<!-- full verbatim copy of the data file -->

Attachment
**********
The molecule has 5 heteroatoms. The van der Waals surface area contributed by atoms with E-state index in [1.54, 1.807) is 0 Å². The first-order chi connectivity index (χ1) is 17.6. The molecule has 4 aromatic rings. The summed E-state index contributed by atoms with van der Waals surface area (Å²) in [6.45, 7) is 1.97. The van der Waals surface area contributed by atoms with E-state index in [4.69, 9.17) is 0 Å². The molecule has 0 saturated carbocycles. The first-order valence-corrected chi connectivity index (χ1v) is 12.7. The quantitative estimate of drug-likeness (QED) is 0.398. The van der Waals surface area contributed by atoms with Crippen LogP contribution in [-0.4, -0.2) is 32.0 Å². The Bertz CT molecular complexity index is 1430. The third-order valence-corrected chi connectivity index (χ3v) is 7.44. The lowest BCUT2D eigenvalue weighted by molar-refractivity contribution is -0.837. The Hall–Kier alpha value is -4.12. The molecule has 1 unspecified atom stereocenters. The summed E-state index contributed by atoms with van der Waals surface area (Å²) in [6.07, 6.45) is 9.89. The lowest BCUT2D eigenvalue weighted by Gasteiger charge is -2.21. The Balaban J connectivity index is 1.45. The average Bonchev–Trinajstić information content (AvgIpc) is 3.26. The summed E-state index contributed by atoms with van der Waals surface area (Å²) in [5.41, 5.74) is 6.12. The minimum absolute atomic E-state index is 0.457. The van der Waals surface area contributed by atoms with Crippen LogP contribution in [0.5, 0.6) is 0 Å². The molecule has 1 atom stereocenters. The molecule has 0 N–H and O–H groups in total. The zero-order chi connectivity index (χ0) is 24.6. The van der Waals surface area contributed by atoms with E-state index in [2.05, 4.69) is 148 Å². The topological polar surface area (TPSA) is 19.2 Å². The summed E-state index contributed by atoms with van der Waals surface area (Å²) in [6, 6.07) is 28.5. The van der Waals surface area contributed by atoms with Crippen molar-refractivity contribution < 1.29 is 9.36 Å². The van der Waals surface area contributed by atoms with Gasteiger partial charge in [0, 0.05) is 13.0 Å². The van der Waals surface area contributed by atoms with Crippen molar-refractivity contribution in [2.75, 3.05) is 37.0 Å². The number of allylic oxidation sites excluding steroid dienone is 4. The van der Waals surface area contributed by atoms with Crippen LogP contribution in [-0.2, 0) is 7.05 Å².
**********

The molecule has 5 heteroatoms. The van der Waals surface area contributed by atoms with E-state index in [1.54, 1.807) is 0 Å². The first-order chi connectivity index (χ1) is 17.6. The molecule has 4 aromatic rings. The summed E-state index contributed by atoms with van der Waals surface area (Å²) in [6.45, 7) is 1.97. The van der Waals surface area contributed by atoms with E-state index in [4.69, 9.17) is 0 Å². The molecule has 0 saturated carbocycles. The first-order valence-corrected chi connectivity index (χ1v) is 12.7. The quantitative estimate of drug-likeness (QED) is 0.398. The van der Waals surface area contributed by atoms with Crippen LogP contribution in [-0.4, -0.2) is 32.0 Å². The Bertz CT molecular complexity index is 1430. The third-order valence-corrected chi connectivity index (χ3v) is 7.44. The lowest BCUT2D eigenvalue weighted by molar-refractivity contribution is -0.837. The Hall–Kier alpha value is -4.12. The molecule has 1 unspecified atom stereocenters. The summed E-state index contributed by atoms with van der Waals surface area (Å²) in [6.07, 6.45) is 9.89. The lowest BCUT2D eigenvalue weighted by Gasteiger charge is -2.21. The Balaban J connectivity index is 1.45. The average Bonchev–Trinajstić information content (AvgIpc) is 3.26. The summed E-state index contributed by atoms with van der Waals surface area (Å²) in [5.41, 5.74) is 6.12. The minimum absolute atomic E-state index is 0.457. The van der Waals surface area contributed by atoms with Crippen LogP contribution in [0.5, 0.6) is 0 Å². The molecule has 1 atom stereocenters. The molecule has 0 N–H and O–H groups in total. The zero-order chi connectivity index (χ0) is 24.6. The van der Waals surface area contributed by atoms with E-state index in [2.05, 4.69) is 148 Å². The topological polar surface area (TPSA) is 19.2 Å². The summed E-state index contributed by atoms with van der Waals surface area (Å²) in [6, 6.07) is 28.5. The van der Waals surface area contributed by atoms with Crippen molar-refractivity contribution < 1.29 is 9.36 Å². The van der Waals surface area contributed by atoms with Gasteiger partial charge in [0, 0.05) is 13.0 Å². The van der Waals surface area contributed by atoms with Crippen molar-refractivity contribution in [2.75, 3.05) is 37.0 Å². The number of allylic oxidation sites excluding steroid dienone is 4. The van der Waals surface area contributed by atoms with Crippen LogP contribution in [-0.2, 0) is 7.05 Å².